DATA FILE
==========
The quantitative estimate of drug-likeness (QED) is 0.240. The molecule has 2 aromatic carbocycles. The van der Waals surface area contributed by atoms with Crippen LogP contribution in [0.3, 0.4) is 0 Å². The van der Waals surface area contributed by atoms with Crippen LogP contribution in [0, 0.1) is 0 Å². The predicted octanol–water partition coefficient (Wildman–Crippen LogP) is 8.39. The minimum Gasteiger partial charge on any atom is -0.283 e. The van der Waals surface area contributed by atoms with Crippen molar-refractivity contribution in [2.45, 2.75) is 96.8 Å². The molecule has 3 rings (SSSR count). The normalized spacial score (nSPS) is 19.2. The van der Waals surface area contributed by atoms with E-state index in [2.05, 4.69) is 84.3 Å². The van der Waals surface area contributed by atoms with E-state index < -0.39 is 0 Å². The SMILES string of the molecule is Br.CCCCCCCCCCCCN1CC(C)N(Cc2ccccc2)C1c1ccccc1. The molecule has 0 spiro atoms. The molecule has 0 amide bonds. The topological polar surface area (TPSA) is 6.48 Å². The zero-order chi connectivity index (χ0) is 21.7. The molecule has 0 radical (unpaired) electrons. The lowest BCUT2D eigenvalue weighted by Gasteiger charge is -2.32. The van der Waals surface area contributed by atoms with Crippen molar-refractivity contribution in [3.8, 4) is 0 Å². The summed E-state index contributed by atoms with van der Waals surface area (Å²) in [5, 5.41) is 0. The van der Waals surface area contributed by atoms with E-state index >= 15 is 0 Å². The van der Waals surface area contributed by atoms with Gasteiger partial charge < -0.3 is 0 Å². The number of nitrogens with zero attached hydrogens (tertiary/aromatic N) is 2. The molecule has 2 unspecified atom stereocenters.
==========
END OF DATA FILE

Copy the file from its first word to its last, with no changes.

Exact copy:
The quantitative estimate of drug-likeness (QED) is 0.240. The molecule has 2 aromatic carbocycles. The van der Waals surface area contributed by atoms with Crippen LogP contribution in [0.3, 0.4) is 0 Å². The van der Waals surface area contributed by atoms with Crippen LogP contribution in [0, 0.1) is 0 Å². The predicted octanol–water partition coefficient (Wildman–Crippen LogP) is 8.39. The minimum Gasteiger partial charge on any atom is -0.283 e. The van der Waals surface area contributed by atoms with Crippen molar-refractivity contribution in [2.45, 2.75) is 96.8 Å². The molecule has 3 rings (SSSR count). The normalized spacial score (nSPS) is 19.2. The van der Waals surface area contributed by atoms with E-state index in [2.05, 4.69) is 84.3 Å². The van der Waals surface area contributed by atoms with E-state index < -0.39 is 0 Å². The SMILES string of the molecule is Br.CCCCCCCCCCCCN1CC(C)N(Cc2ccccc2)C1c1ccccc1. The molecule has 0 spiro atoms. The molecule has 0 amide bonds. The topological polar surface area (TPSA) is 6.48 Å². The zero-order chi connectivity index (χ0) is 21.7. The molecule has 0 radical (unpaired) electrons. The lowest BCUT2D eigenvalue weighted by Gasteiger charge is -2.32. The van der Waals surface area contributed by atoms with Crippen molar-refractivity contribution in [3.8, 4) is 0 Å². The summed E-state index contributed by atoms with van der Waals surface area (Å²) in [5, 5.41) is 0. The van der Waals surface area contributed by atoms with E-state index >= 15 is 0 Å². The van der Waals surface area contributed by atoms with Gasteiger partial charge < -0.3 is 0 Å². The number of nitrogens with zero attached hydrogens (tertiary/aromatic N) is 2. The molecule has 2 unspecified atom stereocenters.